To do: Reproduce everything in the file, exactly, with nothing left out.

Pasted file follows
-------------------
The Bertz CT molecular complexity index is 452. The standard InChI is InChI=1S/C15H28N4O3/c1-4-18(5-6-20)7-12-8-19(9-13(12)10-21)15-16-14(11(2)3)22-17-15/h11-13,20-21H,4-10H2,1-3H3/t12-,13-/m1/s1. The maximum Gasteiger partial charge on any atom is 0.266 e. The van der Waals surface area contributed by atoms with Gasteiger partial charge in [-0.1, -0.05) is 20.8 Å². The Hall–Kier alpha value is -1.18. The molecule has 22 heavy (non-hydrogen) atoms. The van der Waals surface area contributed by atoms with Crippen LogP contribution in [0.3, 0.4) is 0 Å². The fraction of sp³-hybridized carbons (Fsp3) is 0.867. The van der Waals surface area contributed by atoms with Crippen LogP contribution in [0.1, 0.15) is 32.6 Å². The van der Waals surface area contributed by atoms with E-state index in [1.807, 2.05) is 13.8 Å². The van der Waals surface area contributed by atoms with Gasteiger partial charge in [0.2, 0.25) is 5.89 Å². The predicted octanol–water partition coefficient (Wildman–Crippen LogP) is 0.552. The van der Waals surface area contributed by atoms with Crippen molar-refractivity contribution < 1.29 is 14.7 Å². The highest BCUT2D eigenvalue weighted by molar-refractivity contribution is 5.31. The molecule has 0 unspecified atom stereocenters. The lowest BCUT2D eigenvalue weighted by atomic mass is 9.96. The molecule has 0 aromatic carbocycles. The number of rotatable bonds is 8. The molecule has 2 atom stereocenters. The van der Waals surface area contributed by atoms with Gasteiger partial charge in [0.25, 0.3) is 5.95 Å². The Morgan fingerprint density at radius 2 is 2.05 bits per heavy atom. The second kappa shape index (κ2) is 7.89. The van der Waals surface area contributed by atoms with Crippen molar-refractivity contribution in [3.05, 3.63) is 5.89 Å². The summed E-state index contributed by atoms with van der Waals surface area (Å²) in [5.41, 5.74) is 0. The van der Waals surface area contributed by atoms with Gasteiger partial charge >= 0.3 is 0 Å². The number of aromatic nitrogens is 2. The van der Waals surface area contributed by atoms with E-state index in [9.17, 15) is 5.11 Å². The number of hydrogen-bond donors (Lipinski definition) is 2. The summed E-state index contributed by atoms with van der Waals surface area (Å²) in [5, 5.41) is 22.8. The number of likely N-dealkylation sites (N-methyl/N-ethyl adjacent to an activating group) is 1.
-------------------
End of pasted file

The Bertz CT molecular complexity index is 452. The standard InChI is InChI=1S/C15H28N4O3/c1-4-18(5-6-20)7-12-8-19(9-13(12)10-21)15-16-14(11(2)3)22-17-15/h11-13,20-21H,4-10H2,1-3H3/t12-,13-/m1/s1. The maximum Gasteiger partial charge on any atom is 0.266 e. The van der Waals surface area contributed by atoms with Gasteiger partial charge in [-0.1, -0.05) is 20.8 Å². The Hall–Kier alpha value is -1.18. The molecule has 22 heavy (non-hydrogen) atoms. The van der Waals surface area contributed by atoms with Crippen LogP contribution in [0.3, 0.4) is 0 Å². The fraction of sp³-hybridized carbons (Fsp3) is 0.867. The van der Waals surface area contributed by atoms with Crippen LogP contribution in [0.1, 0.15) is 32.6 Å². The van der Waals surface area contributed by atoms with E-state index in [1.807, 2.05) is 13.8 Å². The van der Waals surface area contributed by atoms with Gasteiger partial charge in [0.2, 0.25) is 5.89 Å². The predicted octanol–water partition coefficient (Wildman–Crippen LogP) is 0.552. The van der Waals surface area contributed by atoms with Crippen molar-refractivity contribution < 1.29 is 14.7 Å². The highest BCUT2D eigenvalue weighted by molar-refractivity contribution is 5.31. The molecule has 0 unspecified atom stereocenters. The lowest BCUT2D eigenvalue weighted by atomic mass is 9.96. The molecule has 0 aromatic carbocycles. The number of rotatable bonds is 8. The molecule has 2 atom stereocenters. The van der Waals surface area contributed by atoms with Gasteiger partial charge in [0.25, 0.3) is 5.95 Å². The Morgan fingerprint density at radius 2 is 2.05 bits per heavy atom. The second kappa shape index (κ2) is 7.89. The van der Waals surface area contributed by atoms with Crippen molar-refractivity contribution in [3.05, 3.63) is 5.89 Å². The summed E-state index contributed by atoms with van der Waals surface area (Å²) in [5.41, 5.74) is 0. The van der Waals surface area contributed by atoms with Gasteiger partial charge >= 0.3 is 0 Å². The number of aromatic nitrogens is 2. The van der Waals surface area contributed by atoms with E-state index in [9.17, 15) is 5.11 Å². The number of hydrogen-bond donors (Lipinski definition) is 2. The summed E-state index contributed by atoms with van der Waals surface area (Å²) in [5, 5.41) is 22.8. The number of likely N-dealkylation sites (N-methyl/N-ethyl adjacent to an activating group) is 1.